Usually, a cystogram is not a painful procedure; however, a patient may complain of some discomfort during the procedure:
- A patient may feel discomfort when the catheter is inserted. To help make it easier on the patient, some doctors may place a numbing agent around the urethra (the opening from which urine exits the body) before inserting the catheter.
- When contrast material goes into the bladder, a patient may complain of some discomfort.
- Some patients experience discomfort during urination immediately after the procedure. This discomfort usually resolves in less than 12 hours. If the pain increases or persists longer than two days, the doctor should be notified.
What is a cystogram?
A cystogram is a diagnostic procedure that uses X-rays to examine the urinary bladder and if there are any leakages to it. Still X-ray images or fluoroscopy (similar to an X-ray movie) may be used. A cystogram may indicate how well the bladder empties during urination and whether any urine backs up into the kidneys. Doctors may recommend cystogram to access:
- The causes of hematuria (blood in the urine)
- Recurring urinary tract infections
- The urinary system when there has been trauma to the bladder, or to assess the bladder for leaks after surgery
- Problems with bladder emptying and urinary incontinence
- Obstructions and strictures (narrowing) of the ureters or urethra
- Enlargement of the prostate gland
- Possible problems with the nerves leading to the bladder from the spine, before and/or after spinal surgery
- For a tear in the bladder wall following an accident
Depending on the circumstances, the procedure may take around one hour to complete:
- The patient will be asked to empty your bladder prior to the examination. Then they will be brought into the fluoroscopy room and asked to lie on the X-ray table.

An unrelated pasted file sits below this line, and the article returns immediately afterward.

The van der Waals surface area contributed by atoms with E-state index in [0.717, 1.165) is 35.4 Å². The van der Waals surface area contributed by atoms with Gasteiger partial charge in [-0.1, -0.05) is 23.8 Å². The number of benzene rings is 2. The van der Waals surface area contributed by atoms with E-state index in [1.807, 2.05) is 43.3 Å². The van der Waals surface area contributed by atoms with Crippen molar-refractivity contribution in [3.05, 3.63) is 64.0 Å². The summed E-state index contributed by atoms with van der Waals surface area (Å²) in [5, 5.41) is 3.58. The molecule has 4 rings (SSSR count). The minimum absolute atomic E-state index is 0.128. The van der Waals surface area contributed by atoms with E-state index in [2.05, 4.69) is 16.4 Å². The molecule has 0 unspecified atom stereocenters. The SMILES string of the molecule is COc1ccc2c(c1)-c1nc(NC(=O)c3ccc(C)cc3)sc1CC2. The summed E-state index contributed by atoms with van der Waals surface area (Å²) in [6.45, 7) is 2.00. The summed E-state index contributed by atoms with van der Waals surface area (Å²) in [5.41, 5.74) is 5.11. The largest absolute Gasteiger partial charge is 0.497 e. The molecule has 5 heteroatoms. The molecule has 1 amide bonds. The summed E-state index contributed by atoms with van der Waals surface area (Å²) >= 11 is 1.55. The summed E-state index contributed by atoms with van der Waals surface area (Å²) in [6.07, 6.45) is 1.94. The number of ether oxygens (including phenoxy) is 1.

- The genital area will be cleaned and draped with sterile towels.
- Some local anesthetic jelly will be used to make the examination more comfortable.
- A thin hollow tube called a catheter will be inserted into your urethra (the opening through which urine exits your body).
- The catheter will gently be advanced into the bladder. The contrast will then be put into the bladder via the catheter. As the contrast flows into your bladder, X-ray images will be taken. After the contrast has been introduced, the catheter tubing will be clamped to prevent drainage from the bladder.
- The patient may be repositioned so that the doctor or radiologist can see the area from several angles.
- The X-ray equipment may also move around you in order to gain the best possible images. Once all the X-ray images have been taken, the catheter will be removed. Patients may then be asked to pass urine while further X-ray images are taken.
- If a patient is asked to urinate and additional X-rays are taken while the patient empties the bladder, the test is no longer just a cystogram. It’s instead referred to as avoiding cystogram.
- If the study is to check for a leak after surgery and a leak is found, the catheter will be left in place. If no leak is seen, the tube will be removed at the end of the study.
- There is no special type of care required after a cystogram.
- Patients may resume the usual diet and activities unless contraindicated by the doctor.
- Patients may need to drink additional fluids for a day or so after the procedure to help eliminate the contrast from the system and to help prevent infection of the bladder.
- Patients may experience some mild pain with urination or notice a pink tinge to the urine for a day or two after the procedure.
- There might be a very small risk of developing a urine infection. Patients may need to contact a doctor if they experience abdominal pain, shivers, or sweats, or if urine becomes discolored or smells offensive in the days after the procedure.
- There might be an allergic reaction to the contrast material.
- There might be excessive bleeding.
- Patients may feel discomfort during urination, which may last several hours.
- There might be an injury to the bladder or other organs.
- There is some exposure to radiation during the procedure because X-rays are used. However, as this is a low-dose examination, exposure to radiation is kept to a minimum. Generally, the amount of radiation you are exposed to during this procedure is equivalent to between a few days and a few years of exposure to natural radiation from the environment.